4D MRI scans of child heart help predict outcome of heart surgery
29 November 2006
Atlanta, Georgia, USA. Magnetic resonance imaging
(MRI) of the hearts of children with heart defects can be used to create
three-dimensional models to test the effect of surgical procedures. This can
help surgeons plan optimum surgery for each child’s congenital heart defect.
Georgia Tech and Emory University researchers have developed an
innovative new technology that will help paediatric cardiac surgeons design
and test a customized surgical procedure before they ever pick up a scalpel.
With a better understanding of each child’s unique heart defect, surgeons
could greatly improve the likelihood that children with complex defects
requiring multiple surgeries over a period of several years could have
smoother recoveries and an improved quality of life after their operations.
|A model illustrating
the direction and strength of blood flow through a child's pulmonary
artery and connecting veins after certain changes are made to its
The technology, known as image-based surgical planning and developed with
the help of paediatric cardiologists and paediatric surgeons at The
Children’s Hospital of Philadelphia (CHOP) and Emory University, creates a
three-dimensional model of the child’s heart with data from the child’s MRI
scans at different times in the cardiac cycle, also called a 4D MRI. The
models allow surgeons to visualize the direction of blood flow and determine
any energy loss in the heart. So if a surgeon were planning a certain
correction to an area of a child’s heart, a model created by the system
would show the surgeon how well blood would flow through the newly
The goal of the Georgia Tech/Emory project is to create a complete system
that allows surgeons to get a detailed look at the child’s heart functions
with the new MRI system, design surgical procedures for optimum
post-operative performance and evaluate the heart’s performance with a
sophisticated blood flow computer simulation.
The work was presented this
month at the American Heart Association’s Scientific Sessions meeting in
Chicago and has been published in Circulation and the Annals of
“We use the MRI images and time data to create
models of these children’s vascular systems and hearts to simulate how they
currently work and how they could work after surgery,” said Ajit Yoganathan,
Ph.D., a co-principal investigator on the project and associate chair of the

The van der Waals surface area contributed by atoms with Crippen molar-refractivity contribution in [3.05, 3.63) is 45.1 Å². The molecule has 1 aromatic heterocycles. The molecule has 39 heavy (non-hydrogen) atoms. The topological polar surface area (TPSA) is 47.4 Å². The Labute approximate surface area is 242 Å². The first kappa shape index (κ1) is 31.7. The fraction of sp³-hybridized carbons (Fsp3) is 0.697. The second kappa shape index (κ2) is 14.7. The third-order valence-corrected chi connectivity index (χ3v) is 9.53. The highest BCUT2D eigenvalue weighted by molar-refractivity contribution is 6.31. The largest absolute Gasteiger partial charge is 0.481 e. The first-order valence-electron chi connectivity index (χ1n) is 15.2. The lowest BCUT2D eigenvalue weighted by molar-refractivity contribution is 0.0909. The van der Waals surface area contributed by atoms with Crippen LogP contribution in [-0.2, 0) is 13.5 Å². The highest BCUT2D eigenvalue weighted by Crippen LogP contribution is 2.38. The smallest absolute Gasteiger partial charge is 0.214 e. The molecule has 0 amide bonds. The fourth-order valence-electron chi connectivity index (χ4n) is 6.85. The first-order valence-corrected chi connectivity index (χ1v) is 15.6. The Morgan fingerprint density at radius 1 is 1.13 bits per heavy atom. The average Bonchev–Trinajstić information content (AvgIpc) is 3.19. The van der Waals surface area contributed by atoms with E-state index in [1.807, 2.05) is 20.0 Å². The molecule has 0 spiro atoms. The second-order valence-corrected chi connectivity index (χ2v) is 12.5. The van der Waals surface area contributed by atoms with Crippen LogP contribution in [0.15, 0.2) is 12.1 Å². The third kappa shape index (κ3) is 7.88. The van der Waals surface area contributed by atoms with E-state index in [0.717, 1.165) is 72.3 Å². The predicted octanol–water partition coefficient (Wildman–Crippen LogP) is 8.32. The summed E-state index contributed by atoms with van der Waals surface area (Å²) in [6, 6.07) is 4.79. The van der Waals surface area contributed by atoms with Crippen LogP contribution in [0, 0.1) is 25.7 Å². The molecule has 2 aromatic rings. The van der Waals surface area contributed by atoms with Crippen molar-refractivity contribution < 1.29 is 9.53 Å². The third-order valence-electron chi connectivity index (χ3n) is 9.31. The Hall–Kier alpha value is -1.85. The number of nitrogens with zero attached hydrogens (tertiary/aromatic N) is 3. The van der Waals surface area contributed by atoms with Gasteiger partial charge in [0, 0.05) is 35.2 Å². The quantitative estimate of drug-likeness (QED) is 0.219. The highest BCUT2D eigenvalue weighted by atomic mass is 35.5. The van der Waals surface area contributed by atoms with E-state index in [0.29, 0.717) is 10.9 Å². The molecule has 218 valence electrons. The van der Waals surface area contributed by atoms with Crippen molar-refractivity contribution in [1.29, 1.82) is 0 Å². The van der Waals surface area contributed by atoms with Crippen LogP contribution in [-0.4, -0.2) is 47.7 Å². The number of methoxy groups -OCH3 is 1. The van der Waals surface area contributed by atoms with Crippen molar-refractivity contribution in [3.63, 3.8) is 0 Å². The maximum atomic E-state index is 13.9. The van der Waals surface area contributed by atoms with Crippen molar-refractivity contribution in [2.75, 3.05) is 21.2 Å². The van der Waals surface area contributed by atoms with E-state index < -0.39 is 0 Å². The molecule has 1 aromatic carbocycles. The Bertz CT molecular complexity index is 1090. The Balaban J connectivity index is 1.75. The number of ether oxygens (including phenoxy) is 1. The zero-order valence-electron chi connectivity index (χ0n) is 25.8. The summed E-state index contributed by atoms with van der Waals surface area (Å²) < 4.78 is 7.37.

Wallace H. Coulter Department of Biomedical Engineering at Georgia Tech and
Emory University. “The goal is to improve the quality of life for these
children by understanding their current physiology and finding the best way
to optimize the surgery for that particular child.”
While the program
isn’t yet ready for use by surgeons outside the project, it could be
available in about three to five years, Yoganathan said.
normal heart has two ventricles or lower chambers of the heart used for
pumping blood through the body, two out of every 1,000 babies in the United
States are born with just one lower chamber. Considered one of the most
complex congenital heart defects, a single-ventricle heart often leads to
congestive heart failure if not repaired.
Patients with this defect often
undergo multiple surgeries to reconfigure the pulmonary and systemic systems
in operations called Fontan repairs, a reconfiguration that diverts the
blood flow coming to the right side of the heart directly to the lungs so
that the heart no longer has to pump blood to the lungs. Staged over several
years, these surgeries are a common, but not always successful, option used
for treating a single-ventricle defect.
After a less-than-optimal
operation, children sometimes experience a reduced capacity to perform
physical activities and may experience blood clotting and ventricle
arrhythmias. The Georgia Tech/Emory surgery planning system could eliminate
the need for additional surgeries by optimizing early surgeries.
research is meant to get at the root of the ‘failing’ Fontan, investigating
why these pumping chambers fail in the hopes of devising new strategies to
give these children a second chance in life. Using advanced imaging and
bioengineering tools, the project hopes to describe how blood flows in this
type of circulation and how this blood flow might be altered to extend the
life of the patients,” said Mark Fogel, M.D., director of cardiac MR in the
Cardiac Center at Children’s Hospital and a key collaborator on the project.
The Georgia Tech/Emory team began work on a system to help surgeons address
the unique challenges of Fontan repair. In essence, the system determines
how any geometric change in the current heart configuration will change
blood flow and strength.
To perfect their system, researchers combined
computational and experimental studies to create a method of assessing an
optimum vessel configuration. The group worked heavily with fluid dynamic
studies in the lab to get the most accurate simulation of blood flow.
Another tool, developed by a team led by Jaroslaw Rossignac Ph.D. in Georgia
Tech’s College of Computing, is a program that allows for manipulation of a
3-D model of a patient’s cardiovascular system to try out different
configurations with a mouse. Once the surgeon has the desired configuration,
the new vascular configuration can then be tested with the Image-based
surgical planning system to see how well the new surgical procedure would
Georgia Tech and Emory completed the engineering aspects of the
study with assistance from the University of North Carolina at Chapel Hill.
The MRI and patient studies were gathered at CHOP and Children’s Healthcare
of Atlanta’s Sibley Heart Center.
While the patient MRI database is
currently only accessible to project participants, researchers are working
with the National Institutes of Health (NIH), which funded the project, to
open the database to other paediatric cardiologists and cardiac surgeons.